6. 6. POINT OF view For instance, at, there’s a vehicle taxonomy that goes through the models and breaks them down into trim levels, which shows a good example of taxonomy being represented in navigation. So there’s a hierarchy from the make to the model to the more specific styling categories. BRINGING IT ALL TOGETHERTaxonomies are a big deal. From Now that you understand these three pieces of the puzzle, alla North American perspective, that’s left is to bring it together. NPR is a great example of a solid,we’ve got the American National multichannel content model in action. From a Google search, noticeStandards Institute (ANSI), the how NPR propagates one item of content across multiple channels.National Information Standards So the metadata behind this powers a website, Twitter feed, tablet,Organization (NISO), and the and smartphone presence; this content is reused across all theseISO who document guidelines channels through a presentation layer and scaling. NPR also usesfor controlled vocabularies and this model to relate all its types of content, including audio files fromtaxonomies, such as ANSI/NISO its radio programming. In this way, NPR is managing this particularZ39.19. Many organizations adhere story everywhere it needs it to go. And since NPR uses a highlyto the recommendations and structured model with robust metadata behind it, NPR’s content canstandards they provide. even be found on channels that NPR doesn’t control. IDEA ENGINEERS © Sapient Corporation, 2012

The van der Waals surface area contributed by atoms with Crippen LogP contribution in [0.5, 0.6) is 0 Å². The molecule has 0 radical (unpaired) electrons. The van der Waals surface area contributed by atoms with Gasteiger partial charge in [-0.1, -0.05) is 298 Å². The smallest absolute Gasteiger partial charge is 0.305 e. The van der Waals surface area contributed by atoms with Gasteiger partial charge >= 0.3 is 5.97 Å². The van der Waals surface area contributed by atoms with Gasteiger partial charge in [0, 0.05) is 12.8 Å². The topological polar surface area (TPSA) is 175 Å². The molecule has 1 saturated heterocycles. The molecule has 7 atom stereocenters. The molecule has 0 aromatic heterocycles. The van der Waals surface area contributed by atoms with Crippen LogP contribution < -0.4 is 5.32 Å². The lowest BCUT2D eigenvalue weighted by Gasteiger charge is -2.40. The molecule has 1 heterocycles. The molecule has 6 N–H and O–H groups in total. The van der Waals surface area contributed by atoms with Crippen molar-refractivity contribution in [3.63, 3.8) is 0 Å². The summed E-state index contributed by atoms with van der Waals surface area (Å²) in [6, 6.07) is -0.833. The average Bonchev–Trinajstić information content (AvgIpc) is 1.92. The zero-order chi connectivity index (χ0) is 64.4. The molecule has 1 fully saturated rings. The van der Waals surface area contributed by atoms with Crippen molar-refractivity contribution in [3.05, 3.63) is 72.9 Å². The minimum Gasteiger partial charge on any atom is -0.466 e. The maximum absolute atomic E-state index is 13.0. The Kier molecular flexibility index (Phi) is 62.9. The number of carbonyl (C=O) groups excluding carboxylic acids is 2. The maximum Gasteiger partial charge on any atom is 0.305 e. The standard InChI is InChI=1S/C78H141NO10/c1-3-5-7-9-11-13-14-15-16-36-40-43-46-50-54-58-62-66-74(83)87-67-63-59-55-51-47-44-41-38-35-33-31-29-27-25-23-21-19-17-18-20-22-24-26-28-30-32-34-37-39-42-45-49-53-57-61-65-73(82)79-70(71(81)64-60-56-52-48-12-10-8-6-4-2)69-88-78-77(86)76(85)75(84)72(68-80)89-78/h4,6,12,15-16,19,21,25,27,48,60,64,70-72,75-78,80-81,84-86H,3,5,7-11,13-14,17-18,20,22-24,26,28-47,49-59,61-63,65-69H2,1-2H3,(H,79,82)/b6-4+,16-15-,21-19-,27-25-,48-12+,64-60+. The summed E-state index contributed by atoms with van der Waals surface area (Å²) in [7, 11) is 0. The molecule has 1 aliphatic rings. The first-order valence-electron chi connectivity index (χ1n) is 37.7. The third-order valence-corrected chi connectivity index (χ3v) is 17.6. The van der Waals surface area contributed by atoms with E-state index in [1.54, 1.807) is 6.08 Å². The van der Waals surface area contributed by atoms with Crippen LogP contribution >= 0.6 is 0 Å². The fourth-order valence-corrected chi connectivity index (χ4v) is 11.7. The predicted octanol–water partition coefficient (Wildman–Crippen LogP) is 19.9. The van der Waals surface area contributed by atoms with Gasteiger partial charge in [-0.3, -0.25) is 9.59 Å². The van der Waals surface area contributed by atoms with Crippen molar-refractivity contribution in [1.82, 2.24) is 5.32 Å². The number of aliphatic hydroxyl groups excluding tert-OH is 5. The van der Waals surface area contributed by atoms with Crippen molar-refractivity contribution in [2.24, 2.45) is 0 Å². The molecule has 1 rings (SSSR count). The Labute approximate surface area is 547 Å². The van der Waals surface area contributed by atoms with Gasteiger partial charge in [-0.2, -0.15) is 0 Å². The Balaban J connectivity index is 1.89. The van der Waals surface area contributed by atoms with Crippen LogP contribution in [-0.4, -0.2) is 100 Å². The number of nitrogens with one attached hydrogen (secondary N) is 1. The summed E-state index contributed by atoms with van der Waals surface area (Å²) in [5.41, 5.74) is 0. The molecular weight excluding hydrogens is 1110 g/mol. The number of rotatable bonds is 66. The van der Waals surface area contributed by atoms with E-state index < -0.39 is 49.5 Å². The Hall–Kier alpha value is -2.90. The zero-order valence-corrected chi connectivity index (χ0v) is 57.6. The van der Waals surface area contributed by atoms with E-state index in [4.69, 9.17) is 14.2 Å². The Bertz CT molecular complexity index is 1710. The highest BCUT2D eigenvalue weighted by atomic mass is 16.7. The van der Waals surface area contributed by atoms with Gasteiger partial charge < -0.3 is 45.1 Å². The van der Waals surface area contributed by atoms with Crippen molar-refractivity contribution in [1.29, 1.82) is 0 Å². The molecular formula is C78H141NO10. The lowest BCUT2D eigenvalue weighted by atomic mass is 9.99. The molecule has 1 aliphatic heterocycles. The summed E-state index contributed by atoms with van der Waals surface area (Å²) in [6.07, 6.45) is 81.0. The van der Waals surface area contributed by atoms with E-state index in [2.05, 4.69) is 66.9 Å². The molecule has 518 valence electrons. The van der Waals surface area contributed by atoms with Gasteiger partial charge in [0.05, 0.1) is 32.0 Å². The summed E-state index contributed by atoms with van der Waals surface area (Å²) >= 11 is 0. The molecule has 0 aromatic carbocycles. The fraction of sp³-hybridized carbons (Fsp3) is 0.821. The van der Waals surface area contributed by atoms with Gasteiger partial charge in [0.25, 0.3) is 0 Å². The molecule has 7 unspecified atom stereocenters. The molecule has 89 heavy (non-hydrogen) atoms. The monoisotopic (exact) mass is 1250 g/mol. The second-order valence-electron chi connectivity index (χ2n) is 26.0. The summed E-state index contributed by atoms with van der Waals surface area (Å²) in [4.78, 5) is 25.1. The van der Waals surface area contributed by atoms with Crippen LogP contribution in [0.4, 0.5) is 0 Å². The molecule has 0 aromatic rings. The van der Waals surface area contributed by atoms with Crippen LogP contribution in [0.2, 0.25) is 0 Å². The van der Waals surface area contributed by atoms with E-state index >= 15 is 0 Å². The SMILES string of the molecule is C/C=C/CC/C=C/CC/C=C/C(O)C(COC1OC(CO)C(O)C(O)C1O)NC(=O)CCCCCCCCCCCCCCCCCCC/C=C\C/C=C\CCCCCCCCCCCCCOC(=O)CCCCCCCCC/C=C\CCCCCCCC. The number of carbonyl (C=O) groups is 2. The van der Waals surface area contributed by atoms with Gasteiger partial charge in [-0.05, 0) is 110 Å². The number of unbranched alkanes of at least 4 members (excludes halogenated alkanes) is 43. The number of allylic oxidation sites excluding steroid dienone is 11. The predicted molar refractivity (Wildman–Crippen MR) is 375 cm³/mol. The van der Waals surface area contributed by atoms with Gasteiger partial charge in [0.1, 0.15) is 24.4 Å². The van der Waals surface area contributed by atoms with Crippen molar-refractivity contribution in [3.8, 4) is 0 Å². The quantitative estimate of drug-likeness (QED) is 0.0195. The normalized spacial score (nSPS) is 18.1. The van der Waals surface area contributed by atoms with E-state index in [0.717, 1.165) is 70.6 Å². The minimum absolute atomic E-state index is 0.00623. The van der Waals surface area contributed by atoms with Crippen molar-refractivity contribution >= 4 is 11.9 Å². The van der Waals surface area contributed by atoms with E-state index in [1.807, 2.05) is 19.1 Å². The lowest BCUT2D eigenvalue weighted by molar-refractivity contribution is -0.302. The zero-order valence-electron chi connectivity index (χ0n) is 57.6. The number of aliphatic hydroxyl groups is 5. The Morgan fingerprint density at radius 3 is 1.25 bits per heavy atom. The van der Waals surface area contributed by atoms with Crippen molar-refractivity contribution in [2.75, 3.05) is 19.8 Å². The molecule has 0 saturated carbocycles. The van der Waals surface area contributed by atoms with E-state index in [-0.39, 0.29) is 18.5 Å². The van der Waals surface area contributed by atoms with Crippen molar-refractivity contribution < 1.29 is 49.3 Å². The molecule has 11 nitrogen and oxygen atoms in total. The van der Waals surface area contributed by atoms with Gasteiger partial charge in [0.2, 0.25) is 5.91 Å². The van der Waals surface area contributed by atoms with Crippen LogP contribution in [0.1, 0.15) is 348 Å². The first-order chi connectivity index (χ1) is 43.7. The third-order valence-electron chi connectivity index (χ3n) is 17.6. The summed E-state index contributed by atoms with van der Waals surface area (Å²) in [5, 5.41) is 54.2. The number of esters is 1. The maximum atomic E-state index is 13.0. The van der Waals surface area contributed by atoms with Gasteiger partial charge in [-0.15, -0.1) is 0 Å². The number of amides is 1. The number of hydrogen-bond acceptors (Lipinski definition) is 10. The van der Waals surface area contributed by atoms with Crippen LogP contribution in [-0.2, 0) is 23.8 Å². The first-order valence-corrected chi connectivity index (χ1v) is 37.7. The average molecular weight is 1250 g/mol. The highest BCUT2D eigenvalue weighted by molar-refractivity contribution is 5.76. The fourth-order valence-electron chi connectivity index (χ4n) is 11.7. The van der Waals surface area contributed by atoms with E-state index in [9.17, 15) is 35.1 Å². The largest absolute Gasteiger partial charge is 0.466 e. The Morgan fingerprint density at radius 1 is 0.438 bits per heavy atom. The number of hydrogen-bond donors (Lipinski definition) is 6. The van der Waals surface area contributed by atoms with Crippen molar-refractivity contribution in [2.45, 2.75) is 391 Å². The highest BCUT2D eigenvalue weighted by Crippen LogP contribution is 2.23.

7. 7. POINT OF view IN SUMMARY Metadata gets content from point A to points B – Z. It is a super structure that allows us to get visual experiences to a user and gets the business results we need. The content model defines required metadata by marrying the needs of content consumers and managers. And the attributes (including taxonomies) provide the guardrails for valuable, well-maintained experiences. While metadata, content models, and taxonomies can sound like a bunch of technological gobbledy- gook, they’re really the magic behind all the experiences we deliver — so it’s time to put them in the limelight where they belong. About the Author A Senior Manager of Content Strategy, Laura Lerner is the Midwest regional lead for Content Strategy based in our Chicago, IL office and lead moderator of our global content strategy community. Her nearly 15 years of experience in enterprise content management, editorial strategy, and business process management has resulted in her modeling more content, both personally and professionally, than she cares to remember.Laura Lerner IDEA ENGINEERS © Sapient Corporation, 2012